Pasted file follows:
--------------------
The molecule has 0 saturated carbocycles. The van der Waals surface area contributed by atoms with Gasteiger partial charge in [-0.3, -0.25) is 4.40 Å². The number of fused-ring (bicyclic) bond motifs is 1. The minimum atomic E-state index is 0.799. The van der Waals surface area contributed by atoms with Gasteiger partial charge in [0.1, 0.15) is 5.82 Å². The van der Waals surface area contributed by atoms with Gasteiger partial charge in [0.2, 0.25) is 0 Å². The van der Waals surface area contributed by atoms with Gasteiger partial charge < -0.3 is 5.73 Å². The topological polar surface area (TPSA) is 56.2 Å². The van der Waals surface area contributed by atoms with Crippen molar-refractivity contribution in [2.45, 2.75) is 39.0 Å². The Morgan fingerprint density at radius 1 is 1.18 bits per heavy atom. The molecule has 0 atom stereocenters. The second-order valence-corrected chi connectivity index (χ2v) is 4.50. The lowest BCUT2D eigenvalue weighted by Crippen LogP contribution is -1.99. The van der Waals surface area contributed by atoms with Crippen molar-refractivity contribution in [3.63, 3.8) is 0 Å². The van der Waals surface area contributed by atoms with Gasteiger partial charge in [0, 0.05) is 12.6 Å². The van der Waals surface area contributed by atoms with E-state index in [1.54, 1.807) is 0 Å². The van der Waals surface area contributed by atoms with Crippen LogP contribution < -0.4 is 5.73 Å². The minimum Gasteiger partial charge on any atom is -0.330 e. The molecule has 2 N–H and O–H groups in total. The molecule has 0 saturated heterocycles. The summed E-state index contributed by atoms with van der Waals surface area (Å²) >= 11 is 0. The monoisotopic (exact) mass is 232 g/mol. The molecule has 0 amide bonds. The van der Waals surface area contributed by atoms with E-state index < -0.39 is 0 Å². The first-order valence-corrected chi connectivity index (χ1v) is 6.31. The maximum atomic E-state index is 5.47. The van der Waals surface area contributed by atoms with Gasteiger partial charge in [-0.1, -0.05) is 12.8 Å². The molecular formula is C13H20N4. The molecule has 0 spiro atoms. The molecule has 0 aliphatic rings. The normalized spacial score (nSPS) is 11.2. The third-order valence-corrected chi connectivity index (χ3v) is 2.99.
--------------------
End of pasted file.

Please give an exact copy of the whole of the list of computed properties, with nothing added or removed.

The molecule has 0 saturated carbocycles. The van der Waals surface area contributed by atoms with Gasteiger partial charge in [-0.3, -0.25) is 4.40 Å². The number of fused-ring (bicyclic) bond motifs is 1. The minimum atomic E-state index is 0.799. The van der Waals surface area contributed by atoms with Gasteiger partial charge in [0.1, 0.15) is 5.82 Å². The van der Waals surface area contributed by atoms with Gasteiger partial charge in [0.2, 0.25) is 0 Å². The van der Waals surface area contributed by atoms with Gasteiger partial charge < -0.3 is 5.73 Å². The topological polar surface area (TPSA) is 56.2 Å². The van der Waals surface area contributed by atoms with Crippen molar-refractivity contribution in [2.45, 2.75) is 39.0 Å². The Morgan fingerprint density at radius 1 is 1.18 bits per heavy atom. The molecule has 0 atom stereocenters. The second-order valence-corrected chi connectivity index (χ2v) is 4.50. The lowest BCUT2D eigenvalue weighted by Crippen LogP contribution is -1.99. The van der Waals surface area contributed by atoms with Crippen molar-refractivity contribution in [3.63, 3.8) is 0 Å². The van der Waals surface area contributed by atoms with Gasteiger partial charge in [0, 0.05) is 12.6 Å². The van der Waals surface area contributed by atoms with E-state index in [1.54, 1.807) is 0 Å². The van der Waals surface area contributed by atoms with Crippen LogP contribution < -0.4 is 5.73 Å². The minimum Gasteiger partial charge on any atom is -0.330 e. The molecule has 2 N–H and O–H groups in total. The molecule has 0 saturated heterocycles. The summed E-state index contributed by atoms with van der Waals surface area (Å²) >= 11 is 0. The monoisotopic (exact) mass is 232 g/mol. The molecule has 0 amide bonds. The van der Waals surface area contributed by atoms with E-state index < -0.39 is 0 Å². The first-order valence-corrected chi connectivity index (χ1v) is 6.31. The maximum atomic E-state index is 5.47. The van der Waals surface area contributed by atoms with Gasteiger partial charge in [-0.1, -0.05) is 12.8 Å². The molecular formula is C13H20N4. The molecule has 0 spiro atoms. The molecule has 0 aliphatic rings. The normalized spacial score (nSPS) is 11.2. The third-order valence-corrected chi connectivity index (χ3v) is 2.99.